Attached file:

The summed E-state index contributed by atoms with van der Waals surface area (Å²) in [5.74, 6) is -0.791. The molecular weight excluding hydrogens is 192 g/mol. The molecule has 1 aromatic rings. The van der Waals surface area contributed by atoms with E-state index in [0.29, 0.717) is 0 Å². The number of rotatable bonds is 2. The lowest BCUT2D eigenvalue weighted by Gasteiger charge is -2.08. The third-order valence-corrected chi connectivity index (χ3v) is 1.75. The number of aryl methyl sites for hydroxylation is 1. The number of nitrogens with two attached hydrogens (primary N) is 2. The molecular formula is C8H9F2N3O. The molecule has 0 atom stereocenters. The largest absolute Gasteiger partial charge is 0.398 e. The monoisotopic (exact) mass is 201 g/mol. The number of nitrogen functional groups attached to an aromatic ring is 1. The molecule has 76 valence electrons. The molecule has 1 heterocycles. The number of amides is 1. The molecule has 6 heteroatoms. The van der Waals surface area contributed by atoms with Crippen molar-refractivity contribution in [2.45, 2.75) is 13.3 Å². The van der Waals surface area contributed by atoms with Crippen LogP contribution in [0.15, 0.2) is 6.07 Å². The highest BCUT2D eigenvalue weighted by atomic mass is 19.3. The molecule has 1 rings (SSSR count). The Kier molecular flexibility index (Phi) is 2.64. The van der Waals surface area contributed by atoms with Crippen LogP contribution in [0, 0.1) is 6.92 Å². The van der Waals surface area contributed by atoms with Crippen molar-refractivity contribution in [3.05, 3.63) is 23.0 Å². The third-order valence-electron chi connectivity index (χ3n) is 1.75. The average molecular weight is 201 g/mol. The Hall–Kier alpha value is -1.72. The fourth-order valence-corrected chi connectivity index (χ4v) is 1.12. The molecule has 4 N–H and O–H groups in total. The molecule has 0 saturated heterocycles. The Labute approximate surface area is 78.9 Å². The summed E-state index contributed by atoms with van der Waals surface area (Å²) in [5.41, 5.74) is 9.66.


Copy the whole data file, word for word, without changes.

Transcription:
The summed E-state index contributed by atoms with van der Waals surface area (Å²) in [5.74, 6) is -0.791. The molecular weight excluding hydrogens is 192 g/mol. The molecule has 1 aromatic rings. The van der Waals surface area contributed by atoms with E-state index in [0.29, 0.717) is 0 Å². The number of rotatable bonds is 2. The lowest BCUT2D eigenvalue weighted by Gasteiger charge is -2.08. The third-order valence-corrected chi connectivity index (χ3v) is 1.75. The number of aryl methyl sites for hydroxylation is 1. The number of nitrogens with two attached hydrogens (primary N) is 2. The molecular formula is C8H9F2N3O. The molecule has 0 atom stereocenters. The largest absolute Gasteiger partial charge is 0.398 e. The monoisotopic (exact) mass is 201 g/mol. The number of nitrogen functional groups attached to an aromatic ring is 1. The molecule has 76 valence electrons. The molecule has 1 heterocycles. The number of amides is 1. The molecule has 6 heteroatoms. The van der Waals surface area contributed by atoms with Crippen molar-refractivity contribution in [2.45, 2.75) is 13.3 Å². The van der Waals surface area contributed by atoms with Crippen LogP contribution in [0.15, 0.2) is 6.07 Å². The highest BCUT2D eigenvalue weighted by atomic mass is 19.3. The molecule has 1 rings (SSSR count). The Kier molecular flexibility index (Phi) is 2.64. The van der Waals surface area contributed by atoms with Crippen LogP contribution in [0, 0.1) is 6.92 Å². The van der Waals surface area contributed by atoms with Crippen molar-refractivity contribution in [3.05, 3.63) is 23.0 Å². The third-order valence-electron chi connectivity index (χ3n) is 1.75. The average molecular weight is 201 g/mol. The Hall–Kier alpha value is -1.72. The fourth-order valence-corrected chi connectivity index (χ4v) is 1.12. The molecule has 4 N–H and O–H groups in total. The molecule has 0 saturated heterocycles. The Labute approximate surface area is 78.9 Å². The summed E-state index contributed by atoms with van der Waals surface area (Å²) in [5.41, 5.74) is 9.66.